With enough hindsight, 2017 might have been a great year.

A second feature of biased memory, representativeness, did explain the connection between the accessibility bias and nostalgic preferences. Commuters who judged shows from the 1980s or 1990s believed that the show they recalled was more typical of the other shows on television at that time. In contrast, commuters who judged their present decade believed the show they recalled was less typical of the other shows currently on television. In other words, the great shows seemed more representative of the other shows on television in the past than in the present.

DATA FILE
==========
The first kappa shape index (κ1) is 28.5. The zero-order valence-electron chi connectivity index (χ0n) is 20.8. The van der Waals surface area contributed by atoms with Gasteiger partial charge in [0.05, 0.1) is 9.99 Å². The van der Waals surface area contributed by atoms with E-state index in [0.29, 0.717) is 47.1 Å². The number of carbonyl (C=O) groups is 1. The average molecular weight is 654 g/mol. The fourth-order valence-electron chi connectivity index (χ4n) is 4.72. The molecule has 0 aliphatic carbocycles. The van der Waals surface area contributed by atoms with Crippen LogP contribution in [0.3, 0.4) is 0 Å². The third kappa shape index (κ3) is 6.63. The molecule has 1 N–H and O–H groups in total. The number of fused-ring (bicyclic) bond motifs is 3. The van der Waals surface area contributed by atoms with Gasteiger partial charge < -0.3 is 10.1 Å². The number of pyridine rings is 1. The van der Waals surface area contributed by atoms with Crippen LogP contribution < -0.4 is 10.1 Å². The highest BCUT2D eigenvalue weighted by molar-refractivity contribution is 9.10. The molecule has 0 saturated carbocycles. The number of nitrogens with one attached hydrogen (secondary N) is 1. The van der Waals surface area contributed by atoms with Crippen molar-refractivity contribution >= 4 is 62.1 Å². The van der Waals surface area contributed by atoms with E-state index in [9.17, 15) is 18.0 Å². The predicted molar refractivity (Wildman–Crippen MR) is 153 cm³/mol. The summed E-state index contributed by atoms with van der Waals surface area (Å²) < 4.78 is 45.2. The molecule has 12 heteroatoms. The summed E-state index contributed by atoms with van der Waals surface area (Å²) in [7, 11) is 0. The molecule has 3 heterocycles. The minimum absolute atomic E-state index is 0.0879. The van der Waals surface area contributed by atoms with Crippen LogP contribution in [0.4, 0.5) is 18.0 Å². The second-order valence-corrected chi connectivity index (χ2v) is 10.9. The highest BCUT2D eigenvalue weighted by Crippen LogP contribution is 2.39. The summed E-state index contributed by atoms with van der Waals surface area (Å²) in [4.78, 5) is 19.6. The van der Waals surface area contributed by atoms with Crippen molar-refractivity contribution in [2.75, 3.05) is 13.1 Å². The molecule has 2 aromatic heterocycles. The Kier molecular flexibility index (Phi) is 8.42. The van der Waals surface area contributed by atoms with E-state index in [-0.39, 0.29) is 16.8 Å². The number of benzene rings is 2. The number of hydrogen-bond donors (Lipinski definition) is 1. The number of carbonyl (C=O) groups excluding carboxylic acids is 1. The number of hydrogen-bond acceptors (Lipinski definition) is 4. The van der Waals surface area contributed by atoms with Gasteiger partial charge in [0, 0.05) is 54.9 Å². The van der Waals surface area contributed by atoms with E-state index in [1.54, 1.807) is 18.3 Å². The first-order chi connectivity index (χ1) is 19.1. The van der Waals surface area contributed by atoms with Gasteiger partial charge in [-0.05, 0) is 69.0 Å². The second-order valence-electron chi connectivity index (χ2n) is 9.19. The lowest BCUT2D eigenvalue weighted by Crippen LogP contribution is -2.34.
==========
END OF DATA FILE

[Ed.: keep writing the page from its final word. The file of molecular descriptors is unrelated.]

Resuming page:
This perception also explained nostalgic preferences in a second study. In this study, participants rated the quality of movies made either a year prior or in the year in which they graduated from high school. Participants believed their favorite movies were similarly good in both conditions. Yet participants believed movies made in years past to have been better, on average, than movies made in the previous year.

Again, differences in representativeness explained these results.

The perception that their favorite movies were more representative of all movies of the distant than recent past explained their nostalgic preferences. Even though I think Get Out (2017) is at least as good as From Dusk Till Dawn (1996), for instance, right now it seems less representative of the other movies made in 2017 than From Dusk Till Dawn seems of movies made in 1996. And since From Dusk Till Dawn is one of my favorites, I am prone to judge movies made in 2017 more harshly than movies made in 1996.